I’ve had such a busy summer so far–teaching, writing, learning, walking touring, meeting, editing, etc.–that I haven’t had much of a chance to just ride my bike around. I’d been eyeing this Tuesday for a couple weeks though. I had a few things to do that morning, but the rest of the afternoon was mine to ride wherever, and with a weather report that had us topping out at 80 degrees, I was pretty excited.
I started my ride by heading down to Canton to cash in my birthday groupon for a cryotherapy session. They promised to freeze me for three minutes to promote healing, decrease inflammation, and help with fat drainage. Um, that’s not how bodies work, I thought to myself as I shivered away in nothing but their tube socks and wool gloves, but hey, I’m always up to do something new to my body just to see how it feels.
It felt cold, but I quickly warmed up as I headed over to the Red Robin to redeem my coupon for a free birthday burger and to replace some of the fat that had drained out of me. I had a beer, too, so then I was just sleepy. I wandered around Target drinking a cup of coffee and tried to get excited to get back on the bike. To be honest I mostly felt like riding home and getting back into bed, a surprising turn of events given the vibrancy I’d been promised by the cryotherapist. I’ve never regretted a bike ride, I reminded myself, and instead of heading west and north headed east and south to avail myself of Dundalk Avenue’s ample bike lanes.
I navigated the bullshit car traffic and lack of proper sidewalk until taking my right on Newkirk. I rode between two thick columns of trucks and felt as tiny as I must have looked. I took a left after the tracks, rode past the Amazon Fulfillment Center, wondered where all the new high frequency buses were hiding, and then took a right on Dundalk Avenue. I headed down memory lane–that time I stopped at that one McDonald’s on the first day they served breakfast all day; the time I toured the “oldest community in Dundalk” and ended up at a giant car lot; the rides around Turner Station looking for the ghost of Henrietta Lacks; and the call I made to my dad from the park on the other side of Dundalk Avenue, my last tune up ride before my bike tour. You’re ready, he said, and I believed him.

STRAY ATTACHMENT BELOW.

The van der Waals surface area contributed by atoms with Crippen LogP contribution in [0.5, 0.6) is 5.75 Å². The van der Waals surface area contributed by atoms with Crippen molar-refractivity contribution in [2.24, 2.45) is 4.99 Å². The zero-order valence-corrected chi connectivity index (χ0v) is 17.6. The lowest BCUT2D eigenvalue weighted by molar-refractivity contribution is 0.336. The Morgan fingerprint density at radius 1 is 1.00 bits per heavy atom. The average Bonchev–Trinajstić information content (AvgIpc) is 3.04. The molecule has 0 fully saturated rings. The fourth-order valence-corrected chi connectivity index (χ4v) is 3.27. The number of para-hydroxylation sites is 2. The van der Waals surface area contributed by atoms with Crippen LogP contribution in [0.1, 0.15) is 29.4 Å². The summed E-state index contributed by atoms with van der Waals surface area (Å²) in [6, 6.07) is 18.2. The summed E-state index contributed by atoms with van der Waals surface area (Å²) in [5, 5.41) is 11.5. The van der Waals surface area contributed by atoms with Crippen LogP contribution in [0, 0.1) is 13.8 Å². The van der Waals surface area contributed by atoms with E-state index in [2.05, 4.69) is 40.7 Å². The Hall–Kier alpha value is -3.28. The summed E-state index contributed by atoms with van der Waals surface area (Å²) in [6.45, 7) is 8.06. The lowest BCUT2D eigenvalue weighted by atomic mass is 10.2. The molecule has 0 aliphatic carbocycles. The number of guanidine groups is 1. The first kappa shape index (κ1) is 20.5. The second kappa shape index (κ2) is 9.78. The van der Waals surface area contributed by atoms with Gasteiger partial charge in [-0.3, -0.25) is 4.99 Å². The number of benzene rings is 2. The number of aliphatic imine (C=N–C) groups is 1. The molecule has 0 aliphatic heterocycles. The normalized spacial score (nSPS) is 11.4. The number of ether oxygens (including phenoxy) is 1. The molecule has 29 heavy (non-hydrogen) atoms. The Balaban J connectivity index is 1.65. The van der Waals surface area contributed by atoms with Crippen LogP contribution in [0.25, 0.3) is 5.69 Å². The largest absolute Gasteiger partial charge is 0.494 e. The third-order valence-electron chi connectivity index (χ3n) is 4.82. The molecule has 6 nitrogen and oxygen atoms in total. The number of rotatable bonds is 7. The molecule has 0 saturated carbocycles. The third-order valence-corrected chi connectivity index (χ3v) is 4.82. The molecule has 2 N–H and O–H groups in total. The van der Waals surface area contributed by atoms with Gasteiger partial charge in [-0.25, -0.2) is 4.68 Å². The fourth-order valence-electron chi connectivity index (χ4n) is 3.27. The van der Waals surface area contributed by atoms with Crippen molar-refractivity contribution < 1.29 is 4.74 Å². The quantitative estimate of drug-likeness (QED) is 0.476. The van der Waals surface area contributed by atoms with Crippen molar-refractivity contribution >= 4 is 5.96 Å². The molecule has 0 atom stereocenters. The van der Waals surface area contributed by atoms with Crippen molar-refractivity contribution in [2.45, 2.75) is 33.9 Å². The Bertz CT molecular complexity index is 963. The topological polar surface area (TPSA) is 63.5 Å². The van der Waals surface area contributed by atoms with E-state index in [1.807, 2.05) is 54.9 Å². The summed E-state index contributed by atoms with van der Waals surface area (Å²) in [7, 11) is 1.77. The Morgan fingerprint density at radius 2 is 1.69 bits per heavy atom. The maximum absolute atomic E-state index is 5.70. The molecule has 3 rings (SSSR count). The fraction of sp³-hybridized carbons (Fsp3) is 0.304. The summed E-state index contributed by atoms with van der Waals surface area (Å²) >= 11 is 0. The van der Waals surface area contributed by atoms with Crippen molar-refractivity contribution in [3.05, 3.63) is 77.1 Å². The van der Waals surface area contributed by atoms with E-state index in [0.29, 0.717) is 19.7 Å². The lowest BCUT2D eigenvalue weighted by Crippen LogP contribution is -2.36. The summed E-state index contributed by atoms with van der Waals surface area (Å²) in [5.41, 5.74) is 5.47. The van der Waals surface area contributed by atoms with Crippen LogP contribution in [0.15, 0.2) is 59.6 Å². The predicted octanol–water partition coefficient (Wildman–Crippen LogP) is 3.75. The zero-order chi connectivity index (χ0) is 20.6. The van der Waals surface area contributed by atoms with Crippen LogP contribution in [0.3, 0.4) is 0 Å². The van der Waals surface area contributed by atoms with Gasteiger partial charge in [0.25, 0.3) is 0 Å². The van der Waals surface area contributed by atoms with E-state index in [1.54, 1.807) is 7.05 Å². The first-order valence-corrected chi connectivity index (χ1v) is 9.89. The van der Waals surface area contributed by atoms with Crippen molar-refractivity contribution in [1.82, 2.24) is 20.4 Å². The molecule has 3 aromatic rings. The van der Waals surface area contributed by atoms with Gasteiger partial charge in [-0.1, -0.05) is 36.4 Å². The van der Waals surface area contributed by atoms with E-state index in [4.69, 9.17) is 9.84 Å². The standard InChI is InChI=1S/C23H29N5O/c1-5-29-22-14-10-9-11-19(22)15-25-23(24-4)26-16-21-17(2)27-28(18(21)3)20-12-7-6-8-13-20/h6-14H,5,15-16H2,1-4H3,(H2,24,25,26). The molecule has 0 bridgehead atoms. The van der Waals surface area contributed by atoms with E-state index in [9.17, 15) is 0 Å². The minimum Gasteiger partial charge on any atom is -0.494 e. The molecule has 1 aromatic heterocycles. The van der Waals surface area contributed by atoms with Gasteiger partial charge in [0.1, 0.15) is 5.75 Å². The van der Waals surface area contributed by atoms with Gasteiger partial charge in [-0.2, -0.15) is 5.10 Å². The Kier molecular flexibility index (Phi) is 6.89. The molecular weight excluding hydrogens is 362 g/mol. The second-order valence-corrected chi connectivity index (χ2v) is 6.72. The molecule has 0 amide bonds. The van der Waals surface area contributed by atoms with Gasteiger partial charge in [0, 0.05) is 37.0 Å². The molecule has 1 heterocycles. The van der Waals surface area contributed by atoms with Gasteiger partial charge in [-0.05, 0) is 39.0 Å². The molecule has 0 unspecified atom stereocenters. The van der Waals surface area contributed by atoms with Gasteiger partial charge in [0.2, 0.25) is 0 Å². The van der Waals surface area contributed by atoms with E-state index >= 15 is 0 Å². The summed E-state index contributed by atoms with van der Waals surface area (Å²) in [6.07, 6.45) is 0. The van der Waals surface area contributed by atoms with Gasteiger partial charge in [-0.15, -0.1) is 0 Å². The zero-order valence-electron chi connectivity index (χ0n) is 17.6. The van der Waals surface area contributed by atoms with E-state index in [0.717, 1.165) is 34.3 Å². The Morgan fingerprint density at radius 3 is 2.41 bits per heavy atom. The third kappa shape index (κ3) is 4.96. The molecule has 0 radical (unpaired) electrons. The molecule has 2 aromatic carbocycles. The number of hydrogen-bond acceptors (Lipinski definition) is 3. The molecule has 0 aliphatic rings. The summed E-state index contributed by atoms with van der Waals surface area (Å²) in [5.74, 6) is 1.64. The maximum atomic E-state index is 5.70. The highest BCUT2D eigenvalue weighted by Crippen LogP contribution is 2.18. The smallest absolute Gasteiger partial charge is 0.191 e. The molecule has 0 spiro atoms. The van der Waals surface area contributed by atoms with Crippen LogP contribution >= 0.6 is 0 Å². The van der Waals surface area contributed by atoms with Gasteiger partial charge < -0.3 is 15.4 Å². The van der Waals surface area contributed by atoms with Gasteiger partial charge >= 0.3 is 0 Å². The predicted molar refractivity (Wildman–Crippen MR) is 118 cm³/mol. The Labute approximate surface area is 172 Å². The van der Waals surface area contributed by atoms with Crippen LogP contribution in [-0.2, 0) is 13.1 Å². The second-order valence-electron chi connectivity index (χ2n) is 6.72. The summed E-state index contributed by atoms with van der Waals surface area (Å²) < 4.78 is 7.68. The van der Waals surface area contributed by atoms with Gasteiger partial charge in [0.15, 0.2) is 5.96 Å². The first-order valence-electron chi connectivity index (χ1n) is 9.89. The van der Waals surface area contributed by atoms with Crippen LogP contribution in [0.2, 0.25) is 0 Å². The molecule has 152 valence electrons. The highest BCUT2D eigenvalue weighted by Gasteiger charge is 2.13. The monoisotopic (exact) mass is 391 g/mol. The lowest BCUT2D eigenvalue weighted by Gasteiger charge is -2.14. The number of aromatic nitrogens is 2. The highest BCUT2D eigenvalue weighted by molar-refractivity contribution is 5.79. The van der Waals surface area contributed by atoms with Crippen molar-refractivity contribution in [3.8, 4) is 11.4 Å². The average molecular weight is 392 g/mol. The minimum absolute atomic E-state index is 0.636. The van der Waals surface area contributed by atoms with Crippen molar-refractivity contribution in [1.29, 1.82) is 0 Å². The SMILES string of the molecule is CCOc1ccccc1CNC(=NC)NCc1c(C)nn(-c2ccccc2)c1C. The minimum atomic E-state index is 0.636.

This day, though, it was more about gutting it out through the fatigue that’s been building for weeks and avoiding the cars hassling me as I made my way to Watersedge Park. It’s right on the water’s edge, and it’s beautiful. On this day it was filled with junior high school kids making out, ribbing each other, and doing tricks on their bikes. I sat on a bench, made a few phone calls, and then got back on my bike as the rain clouds gathered. I heard the kids threatening to “beat the gay” out of one of their friends. Everybody was laughing, but there was also that hard edge of threat: no one wants to be left being “the gay” in this scenario.
I thought about turning around and telling them that I was already gay, I’ll take it, but I felt that tiny bit of fear that is still there, even after all these years of being gay and out and over it. It’s not that I thought these kids would actually beat the gay out of me, but I still wasn’t quite sure what to do, how to handle this next iteration of the rite of passage that is apparently still happening, at least in Dundalk. I snapped this picture of the perfectly teal shipping container against the perfectly green grasses and perfectly blue sky, got on my bike and rode away.
The ride back was a bit of a slog in the winds that a summer storm threat had whipped up, but I made it. I dodged the car backing out and into me, the pedestrian tumbling into my path, and the dirt bike that rode up next to me and cut me off to take a right at the light. I stopped for another round of coffee in East Baltimore and then rode the last hill to home. I was tired, sore, and grateful again that I chose a bike ride. I’ve never regretted one.